When an individual commits suicide, it can have long lasting effects on families and their communities.

Jeffrey Magill, MS, CTR, of the Crisis Training Institute, discusses the warning signs and prevention. The Crisis Training Institute is part of re:solve Crisis Network and Western Psychiatric Institute and Clinic of UPMC.

According to the Centers for Disease Control (CDC), nearly 40,000 people in the United States die by suicide each year. The Substance Abuse Mental Health Service Administration (SAMHSA) estimates that nearly 8.4 million individuals 18 or older in the United States experience thoughts of suicide on a yearly basis and of those individuals, 2.2 million have developed a plan of how they might die by suicide.

In the event of a crisis, call Crisis Services 24/7/365 at 814-456-2014 or 1-​800-300-9558.

Common myths exist and sometimes, suicide is viewed as an unmentionable subject in our society. For example, people may believe that by asking an individual if he or she is having suicidal thoughts, they may be planting the idea into that person’s thoughts. When in reality, asking a person directly about his or her thoughts can lead to a conversation about an individual’s potential risk for suicide.

According to the National Alliance on Mental Illness, more than 90 percent of people who die by suicide have been diagnosed with a mental illness. Some of those conditions include depression, schizophrenia, bipolar, post-traumatic stress disorder, and eating disorders such as anorexia nervosa and bulimia. While major depression is the psychiatric diagnosis often associated with suicide and suicidal behaviors, depression is treatable in most cases.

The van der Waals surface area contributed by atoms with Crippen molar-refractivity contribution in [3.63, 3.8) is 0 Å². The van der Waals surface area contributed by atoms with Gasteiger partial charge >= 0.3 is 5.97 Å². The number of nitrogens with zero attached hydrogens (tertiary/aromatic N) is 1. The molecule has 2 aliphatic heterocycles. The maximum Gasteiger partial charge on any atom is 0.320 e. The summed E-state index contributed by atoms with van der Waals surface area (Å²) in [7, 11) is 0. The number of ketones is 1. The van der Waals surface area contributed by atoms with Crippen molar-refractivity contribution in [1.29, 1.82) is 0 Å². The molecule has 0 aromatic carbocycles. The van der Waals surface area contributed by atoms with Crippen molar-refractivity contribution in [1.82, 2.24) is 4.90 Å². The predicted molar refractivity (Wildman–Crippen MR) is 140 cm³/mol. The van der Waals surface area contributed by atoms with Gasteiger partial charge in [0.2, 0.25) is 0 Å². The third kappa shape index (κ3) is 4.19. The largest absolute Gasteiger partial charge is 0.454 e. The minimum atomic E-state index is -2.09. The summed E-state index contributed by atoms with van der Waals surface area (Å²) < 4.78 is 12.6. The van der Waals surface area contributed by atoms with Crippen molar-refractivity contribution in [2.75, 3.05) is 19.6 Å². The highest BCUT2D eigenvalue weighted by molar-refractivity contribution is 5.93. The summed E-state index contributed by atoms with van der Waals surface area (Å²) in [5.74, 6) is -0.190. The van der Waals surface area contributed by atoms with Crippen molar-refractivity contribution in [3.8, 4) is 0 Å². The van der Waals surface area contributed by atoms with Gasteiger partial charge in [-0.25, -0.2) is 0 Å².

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Warning Signs Exhibited by a Potentially Suicidal Individual

  • Talking about wanting to die
  • Looking for a way to kill oneself
  • Talking about feeling hopeless or having no purpose
  • Talking about feeling trapped or being in unbearable pain
  • Talking about being a burden to others
  • Increasing the use of alcohol or drugs
  • Acting anxious, agitated, or reckless
  • Sleeping too little or too much
  • Withdrawing or feeling isolated
  • Showing rage or talking about seeking revenge
  • Displaying extreme mood swings

Suicide Prevention – What can you do?

The goal is to recognize warning signs, reduce risk factors, and to increase protective factors that may help promote life during a time of crisis.

Encourage and support family and friends with psychiatric and substance abuse disorders to get help BEFORE a suicidal crisis ensues.

If you have concerns that someone may be at risk there are multiple resources you can contact:

  • In the event of a crisis, call Crisis Services 24/7/365 at 814-456-2014  or 1-​800-300-9558.
  • In Allegheny County, call re:solve Crisis Network at 1-888-7 YOU CAN or 1-888-796-8226 and talk with a trained professional.
  • In other Pennsylvania Counties
  • Call the U.S. National Suicide Prevention Lifeline at 800–273–TALK (8255)
  • Take the person to an emergency room, or seek help from a medical or mental health professional.
  • Find information about intervention programs that are offered by the Crisis Training Institute.


National Strategy for Suicide Prevention,

About Behavioral Health

UPMC Western Psychiatric Hospital provides high-quality, cutting-edge psychiatric and addiction services. We serve all ages of people at all stages of recovery. We provide diagnostic services and treatment for all types of psychiatric and mental health conditions. We serve more than 25,000 patients each year. Our hospital, in Pittsburgh’s Oakland neighborhood, has more than 400 inpatient beds. Western Psychiatric partners academically with the Department of Psychology at the University of Pittsburgh’s School of Medicine. Together they conduct research and clinical trials.